Comment of the Day: Graydon: Liveblogging World War I: March 24, 1927: John Maynard Keynes in 1927 Looking Back at Winston Churchill on “The Great War”: “War is about either compelling the other party to admit defeat (difficult; that happens in the mind)…

…or destroying their ability to resist you. Everything in the institutional structure of armies is about destroying the ability, because that’s what works reliably.
The Great War was begun with expectations of maneuver that had been proven correct a decade previously. That had been correct since Gustavus Adolphus in the 1630s.
Only industrialization meant war between Great Powers could produce, not meeting engagements and decisive battles, but a continuous front. Once you’ve got a continuous front, you can’t flank. You can’t, generally, assault. (You can attack but the methodology is very very different than what would be understood in 1910 as assault.) The dominance of logistics becomes complete.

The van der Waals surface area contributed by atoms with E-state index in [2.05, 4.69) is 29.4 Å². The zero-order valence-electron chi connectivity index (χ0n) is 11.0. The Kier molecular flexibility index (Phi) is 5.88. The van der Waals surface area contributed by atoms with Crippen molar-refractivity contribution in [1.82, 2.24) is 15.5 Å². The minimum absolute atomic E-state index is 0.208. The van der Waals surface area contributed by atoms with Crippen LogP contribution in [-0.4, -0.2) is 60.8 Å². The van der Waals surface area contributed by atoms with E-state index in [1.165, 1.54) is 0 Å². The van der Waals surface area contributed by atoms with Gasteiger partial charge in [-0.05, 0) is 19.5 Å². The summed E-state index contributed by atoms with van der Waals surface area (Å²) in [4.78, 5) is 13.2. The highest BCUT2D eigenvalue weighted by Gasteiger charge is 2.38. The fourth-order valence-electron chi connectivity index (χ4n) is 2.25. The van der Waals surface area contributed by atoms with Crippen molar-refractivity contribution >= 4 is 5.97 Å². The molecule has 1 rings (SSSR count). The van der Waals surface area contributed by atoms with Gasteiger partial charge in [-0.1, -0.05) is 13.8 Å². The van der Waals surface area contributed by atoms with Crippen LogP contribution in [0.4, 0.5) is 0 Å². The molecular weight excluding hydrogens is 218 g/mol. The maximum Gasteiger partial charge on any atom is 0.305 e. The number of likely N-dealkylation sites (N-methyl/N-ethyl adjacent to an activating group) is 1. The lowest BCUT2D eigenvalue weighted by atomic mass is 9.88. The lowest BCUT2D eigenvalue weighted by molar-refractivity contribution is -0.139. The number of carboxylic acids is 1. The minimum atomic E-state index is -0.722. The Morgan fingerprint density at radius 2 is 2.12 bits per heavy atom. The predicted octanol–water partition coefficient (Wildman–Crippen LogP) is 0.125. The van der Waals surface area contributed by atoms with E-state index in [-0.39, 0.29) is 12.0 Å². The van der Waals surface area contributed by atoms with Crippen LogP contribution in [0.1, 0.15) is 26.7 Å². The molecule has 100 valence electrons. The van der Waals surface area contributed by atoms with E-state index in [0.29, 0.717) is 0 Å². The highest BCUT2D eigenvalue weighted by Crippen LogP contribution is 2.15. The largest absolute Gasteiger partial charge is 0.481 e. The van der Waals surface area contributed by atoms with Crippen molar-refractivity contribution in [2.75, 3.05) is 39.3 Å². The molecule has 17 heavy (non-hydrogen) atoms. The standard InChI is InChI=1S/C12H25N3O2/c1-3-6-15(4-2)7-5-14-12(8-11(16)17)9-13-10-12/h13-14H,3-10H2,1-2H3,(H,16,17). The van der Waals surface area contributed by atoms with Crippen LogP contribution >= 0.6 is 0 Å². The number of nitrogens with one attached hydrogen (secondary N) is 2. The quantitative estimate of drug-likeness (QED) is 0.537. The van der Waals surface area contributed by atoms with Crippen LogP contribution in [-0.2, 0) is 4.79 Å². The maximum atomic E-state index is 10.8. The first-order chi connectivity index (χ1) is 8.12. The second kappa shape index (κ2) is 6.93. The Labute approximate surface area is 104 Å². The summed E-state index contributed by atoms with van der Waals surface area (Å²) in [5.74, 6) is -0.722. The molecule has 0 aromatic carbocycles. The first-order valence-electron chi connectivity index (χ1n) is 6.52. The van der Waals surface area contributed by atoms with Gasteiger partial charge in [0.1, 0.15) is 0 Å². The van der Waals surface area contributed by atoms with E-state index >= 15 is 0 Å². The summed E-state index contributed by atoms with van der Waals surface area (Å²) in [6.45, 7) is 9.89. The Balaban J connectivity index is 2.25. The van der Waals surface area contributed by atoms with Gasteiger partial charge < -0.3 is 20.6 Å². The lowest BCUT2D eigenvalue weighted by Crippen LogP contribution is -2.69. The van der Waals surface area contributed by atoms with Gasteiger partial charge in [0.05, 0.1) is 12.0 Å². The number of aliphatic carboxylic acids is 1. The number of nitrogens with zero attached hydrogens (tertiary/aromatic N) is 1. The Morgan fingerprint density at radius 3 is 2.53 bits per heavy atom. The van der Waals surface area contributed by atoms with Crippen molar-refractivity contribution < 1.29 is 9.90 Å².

The general staffs more or less cognitively collapsed when flanking got taken away; a combination of high average age, immense risk producing great caution, and a complete lack of any kind of coherent theory to set in opposition to the experience of the previous four centuries of horse, guns, and foot.
(The theory got developed between the Great War and Hitler’s War. The Russians had far and away the best doctrine going into Hitler’s War/The Great Patriotic War.)
Combine that with a view of casualties as a cost of doing business, a deep institutional habit of viewing the attack as solely decisive, and a complete lack of reliable intelligence, and you get a vast bloody civilization-wrecking disaster.
None of that’s the preference of any of the General Staffs; they certainly didn’t want any of the results of the Great War. Literal failure to imagine the consequences.

Originally published at www.bradford-delong.com.